Adult learners in N.C. are teaching community colleges a thing or two

Five community colleges in North Carolina piloted a program to bring in new adult learners this fall. The number of takers exceeded expectations—and two thirds of students completed or re-enrolled.

Seven months ago, five of North Carolina’s community colleges agreed to pilot a new approach to attract adult learners. N.C. Reconnect was designed to get adults who’d had an unsuccessful experience with college to re-enroll, with a focus on fast, flexible, and affordable programs that lead to good jobs.

The related outreach campaign, “Better Skills. Better Jobs.,” launched in June, and the colleges had roughly 35 days to figure out how to implement the effort on each of their campuses.

  • That sprint brought in an additional 753 students for the fall.
  • And, by the end of the semester, 87 percent of those students received grades in their courses and 68 percent either completed a credential or re-enrolled for spring 2022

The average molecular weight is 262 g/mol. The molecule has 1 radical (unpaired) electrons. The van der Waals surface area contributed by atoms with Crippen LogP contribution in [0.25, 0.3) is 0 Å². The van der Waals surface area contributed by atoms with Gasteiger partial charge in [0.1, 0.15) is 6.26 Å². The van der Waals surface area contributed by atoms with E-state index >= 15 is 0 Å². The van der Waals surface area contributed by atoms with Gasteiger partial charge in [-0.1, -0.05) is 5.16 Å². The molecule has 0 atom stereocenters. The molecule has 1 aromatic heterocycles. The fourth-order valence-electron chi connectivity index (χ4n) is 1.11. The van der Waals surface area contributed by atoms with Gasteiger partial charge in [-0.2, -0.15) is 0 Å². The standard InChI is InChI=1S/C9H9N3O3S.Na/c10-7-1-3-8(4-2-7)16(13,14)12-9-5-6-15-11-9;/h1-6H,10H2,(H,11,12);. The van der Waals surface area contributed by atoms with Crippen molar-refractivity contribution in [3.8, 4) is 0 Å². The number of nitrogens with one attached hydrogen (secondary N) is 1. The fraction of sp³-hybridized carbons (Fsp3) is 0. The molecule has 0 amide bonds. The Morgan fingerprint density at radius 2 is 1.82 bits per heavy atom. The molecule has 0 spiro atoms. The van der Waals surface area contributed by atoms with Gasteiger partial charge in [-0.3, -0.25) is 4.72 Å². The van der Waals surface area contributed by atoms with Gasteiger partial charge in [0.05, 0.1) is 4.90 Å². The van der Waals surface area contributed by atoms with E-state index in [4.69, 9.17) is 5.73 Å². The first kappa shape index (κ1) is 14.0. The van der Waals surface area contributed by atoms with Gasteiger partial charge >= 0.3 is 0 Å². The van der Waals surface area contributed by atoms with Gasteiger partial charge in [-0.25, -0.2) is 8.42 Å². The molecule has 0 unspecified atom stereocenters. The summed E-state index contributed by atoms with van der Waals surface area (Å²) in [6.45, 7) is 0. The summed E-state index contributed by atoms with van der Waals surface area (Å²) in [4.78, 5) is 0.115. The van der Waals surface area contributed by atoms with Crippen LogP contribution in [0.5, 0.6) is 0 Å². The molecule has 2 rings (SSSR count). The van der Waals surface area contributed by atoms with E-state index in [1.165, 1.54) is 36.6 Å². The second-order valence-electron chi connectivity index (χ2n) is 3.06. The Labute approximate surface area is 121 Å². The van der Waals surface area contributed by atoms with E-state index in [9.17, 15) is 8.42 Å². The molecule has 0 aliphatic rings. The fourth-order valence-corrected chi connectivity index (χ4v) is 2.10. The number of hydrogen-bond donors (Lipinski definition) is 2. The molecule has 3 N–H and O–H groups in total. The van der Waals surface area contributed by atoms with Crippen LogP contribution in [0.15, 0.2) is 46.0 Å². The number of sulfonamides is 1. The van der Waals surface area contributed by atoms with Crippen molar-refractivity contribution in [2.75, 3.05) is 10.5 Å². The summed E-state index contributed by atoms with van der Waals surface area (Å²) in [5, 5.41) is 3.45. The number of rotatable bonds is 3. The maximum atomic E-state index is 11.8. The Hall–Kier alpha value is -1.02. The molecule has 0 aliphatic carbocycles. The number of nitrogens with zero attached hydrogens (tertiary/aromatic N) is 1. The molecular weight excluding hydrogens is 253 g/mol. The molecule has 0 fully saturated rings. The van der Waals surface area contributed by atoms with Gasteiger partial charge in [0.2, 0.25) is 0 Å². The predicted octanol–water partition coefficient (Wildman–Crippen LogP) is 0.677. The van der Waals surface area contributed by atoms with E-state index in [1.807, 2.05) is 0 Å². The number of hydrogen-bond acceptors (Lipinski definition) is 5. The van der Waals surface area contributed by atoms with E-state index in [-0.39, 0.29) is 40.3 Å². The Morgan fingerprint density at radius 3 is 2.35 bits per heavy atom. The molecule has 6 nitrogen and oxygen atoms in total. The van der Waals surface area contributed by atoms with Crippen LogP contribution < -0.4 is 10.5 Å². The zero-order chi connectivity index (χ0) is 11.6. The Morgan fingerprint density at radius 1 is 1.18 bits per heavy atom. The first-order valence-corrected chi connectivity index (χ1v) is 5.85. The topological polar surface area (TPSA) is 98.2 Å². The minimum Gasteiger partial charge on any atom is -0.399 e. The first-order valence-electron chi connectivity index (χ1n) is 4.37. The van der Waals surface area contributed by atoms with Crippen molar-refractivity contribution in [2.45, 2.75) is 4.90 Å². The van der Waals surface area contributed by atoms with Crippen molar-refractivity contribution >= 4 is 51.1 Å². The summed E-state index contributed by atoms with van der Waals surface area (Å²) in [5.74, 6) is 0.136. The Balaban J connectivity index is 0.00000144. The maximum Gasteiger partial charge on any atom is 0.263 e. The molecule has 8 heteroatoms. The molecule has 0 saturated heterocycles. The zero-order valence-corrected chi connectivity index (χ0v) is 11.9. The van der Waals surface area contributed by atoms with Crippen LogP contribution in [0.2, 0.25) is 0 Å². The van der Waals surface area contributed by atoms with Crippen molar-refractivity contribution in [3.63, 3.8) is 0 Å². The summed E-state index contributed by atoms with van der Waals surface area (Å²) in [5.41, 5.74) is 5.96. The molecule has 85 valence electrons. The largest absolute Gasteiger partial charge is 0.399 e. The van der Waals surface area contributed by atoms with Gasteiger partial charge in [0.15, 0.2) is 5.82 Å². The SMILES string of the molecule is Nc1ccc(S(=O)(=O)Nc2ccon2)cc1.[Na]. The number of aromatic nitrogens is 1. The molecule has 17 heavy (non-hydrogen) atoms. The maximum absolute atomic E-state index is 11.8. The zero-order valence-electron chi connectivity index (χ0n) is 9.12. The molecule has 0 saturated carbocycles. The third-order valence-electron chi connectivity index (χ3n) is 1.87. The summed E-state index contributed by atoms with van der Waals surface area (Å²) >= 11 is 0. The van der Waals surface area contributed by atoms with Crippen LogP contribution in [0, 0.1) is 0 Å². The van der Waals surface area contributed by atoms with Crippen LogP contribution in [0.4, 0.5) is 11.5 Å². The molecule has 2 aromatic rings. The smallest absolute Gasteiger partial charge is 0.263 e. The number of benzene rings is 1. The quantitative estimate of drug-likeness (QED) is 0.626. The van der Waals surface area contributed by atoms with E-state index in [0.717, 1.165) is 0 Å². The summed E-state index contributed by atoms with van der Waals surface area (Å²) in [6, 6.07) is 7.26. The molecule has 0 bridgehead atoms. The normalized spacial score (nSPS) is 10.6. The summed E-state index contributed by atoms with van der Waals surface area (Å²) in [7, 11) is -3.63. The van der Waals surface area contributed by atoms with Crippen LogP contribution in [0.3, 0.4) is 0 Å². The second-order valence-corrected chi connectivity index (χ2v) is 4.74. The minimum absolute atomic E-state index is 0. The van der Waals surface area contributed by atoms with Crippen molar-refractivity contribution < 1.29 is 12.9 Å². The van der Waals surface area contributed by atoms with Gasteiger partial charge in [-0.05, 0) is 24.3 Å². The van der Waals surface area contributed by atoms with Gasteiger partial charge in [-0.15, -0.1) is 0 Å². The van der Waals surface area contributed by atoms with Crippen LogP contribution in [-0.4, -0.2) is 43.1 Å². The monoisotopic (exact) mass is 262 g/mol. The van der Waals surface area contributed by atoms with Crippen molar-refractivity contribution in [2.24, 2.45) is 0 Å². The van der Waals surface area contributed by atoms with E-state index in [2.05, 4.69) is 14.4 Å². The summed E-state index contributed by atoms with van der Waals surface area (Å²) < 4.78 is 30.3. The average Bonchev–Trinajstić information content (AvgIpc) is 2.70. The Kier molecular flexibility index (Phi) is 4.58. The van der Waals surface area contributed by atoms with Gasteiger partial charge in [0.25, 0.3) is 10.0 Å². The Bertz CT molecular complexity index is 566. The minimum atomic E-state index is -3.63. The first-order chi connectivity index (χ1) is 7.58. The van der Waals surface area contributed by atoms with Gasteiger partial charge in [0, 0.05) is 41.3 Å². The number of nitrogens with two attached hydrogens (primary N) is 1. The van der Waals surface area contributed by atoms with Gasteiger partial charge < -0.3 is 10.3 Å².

“If you would have asked us last spring when we jumped off this cliff, ‘What do you wish to accomplish?’ I would have said 500 unique enrollees is a good day’s work,” said Mike Krause, senior advisor to the John M. Belk Endowment, which helped design and fund the initiative.

Krause was the founding director of the Tennessee Promise, and launched several major workforce development programs as director of the Tennessee Higher Education Commission. In other words, he has experience in designing policies and programs to get adults back in education—and it’s hard.

The big idea: Community colleges across the country are experimenting with targeted programs to get more adult learners into and through certificate or degree programs. North Carolina is among the states that have been leaders in this work—and EducationNC, a nonprofit newsroom, has been following the developments through on-the-ground reporting.